Having identified the extent of the Digital Divide in Indian Country, having set out a course in recommendations in the National Broadband Plan, having specifically asked in the E-rate proceeding whether the unique circumstances on Tribal Lands necessitate a different approach for these areas, will the FCC find a way to deliver high-capacity broadband to Native American students and teachers? Are we serious about Native American broadband? Or will Tribal communities remain the lands the Information Age forgot?


  1. Telephone Subscribership on American Indian Reservations and Off-Reservation Trust Lands, Federal Communications Commission, May 2003, at 1 (“Telephone Subscribership Report”). The Telephone Subscribership Report uses 2000 decennial census long form information. See also Trends in Telephone Service, Federal Communications Commission, September 2010, at 16-4 (Table 16.2 provides a comparable nationwide number).
  2. Connecting America: The National Broadband Plan, p. 20.
  3. John Horrigan, Broadband Adoption and Use in America, at 13 (OBI Working Paper No. 1, 2010).
  4. Connecting America: The National Broadband Plan, p. 146
  5. Bureau of Indian Affairs -- What We Do http://bia.gov/WhatWeDo/ServiceOverview/index.htm
  6. See U.S. Department of Education, National Center for Education Statistics, “Public Elementary and Secondary School Student Enrollment and Staff Counts From the Common Core of Data: School Year 2010–11,” Table 2 (Washington, D.C.: April 2012), . U.S. Department of Education, National Center for Education Statistics, “Condition of Education 2012,” Table A-13-2 (Washington, D.C.: 2012). U.S. Department of Education.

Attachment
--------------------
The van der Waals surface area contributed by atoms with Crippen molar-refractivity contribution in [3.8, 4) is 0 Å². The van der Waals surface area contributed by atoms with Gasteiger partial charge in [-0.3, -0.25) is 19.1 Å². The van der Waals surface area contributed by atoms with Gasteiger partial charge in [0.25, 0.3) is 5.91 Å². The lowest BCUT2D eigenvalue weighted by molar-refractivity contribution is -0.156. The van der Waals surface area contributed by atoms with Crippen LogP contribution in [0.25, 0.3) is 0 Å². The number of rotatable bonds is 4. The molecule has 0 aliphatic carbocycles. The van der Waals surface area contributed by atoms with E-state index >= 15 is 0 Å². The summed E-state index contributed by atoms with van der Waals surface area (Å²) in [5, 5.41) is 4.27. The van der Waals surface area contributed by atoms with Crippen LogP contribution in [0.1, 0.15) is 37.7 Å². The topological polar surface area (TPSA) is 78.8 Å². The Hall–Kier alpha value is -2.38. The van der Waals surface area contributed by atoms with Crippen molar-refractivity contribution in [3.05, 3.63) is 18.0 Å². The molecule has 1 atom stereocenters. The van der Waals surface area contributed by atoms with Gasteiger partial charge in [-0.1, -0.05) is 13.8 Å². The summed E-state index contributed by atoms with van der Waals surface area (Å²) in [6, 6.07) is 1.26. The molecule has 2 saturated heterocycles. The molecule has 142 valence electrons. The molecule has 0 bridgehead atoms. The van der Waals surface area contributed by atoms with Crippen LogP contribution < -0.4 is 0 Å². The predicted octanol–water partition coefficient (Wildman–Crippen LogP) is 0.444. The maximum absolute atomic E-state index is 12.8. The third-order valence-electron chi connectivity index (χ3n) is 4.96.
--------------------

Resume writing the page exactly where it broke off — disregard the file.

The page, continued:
7. See Center for Education Statistics, “Public School Graduates and Dropouts from the Common Core of Data: School Year 2009–10” (Washington, D.C.: January 2013). U.S. Department of Education, National Center for Education Statistics, National Indian Education Study NAEP Data Explorer, (Results include public and BIE schools).
  8. Christina Theokas and Reid Saaris, Finding America’s Missing AP and IB students (Washington, D.C.: The Education Trust and Equal Opportunity Schools, June 2013), .
  9. Under the Communications Act, a library can be eligible for E-rate funding only if it is eligible for assistance from a state library administrative agency under the Library Services and Technology Act (LSTA). LSTA has two types of library grants that primarily relate to governmental entities: one for states and one for federally recognized Tribes and organizations that primarily serve and represent Native Hawaiians. To be eligible for E-rate funds, a Tribal library must be eligible for state LSTA funds and not just Tribal LSTA funds. However, some states preclude Tribal libraries from being eligible to receive state LSTA funds, thus making Tribal libraries in those states ineligible for E-rate funding.

By Kevin Taglang.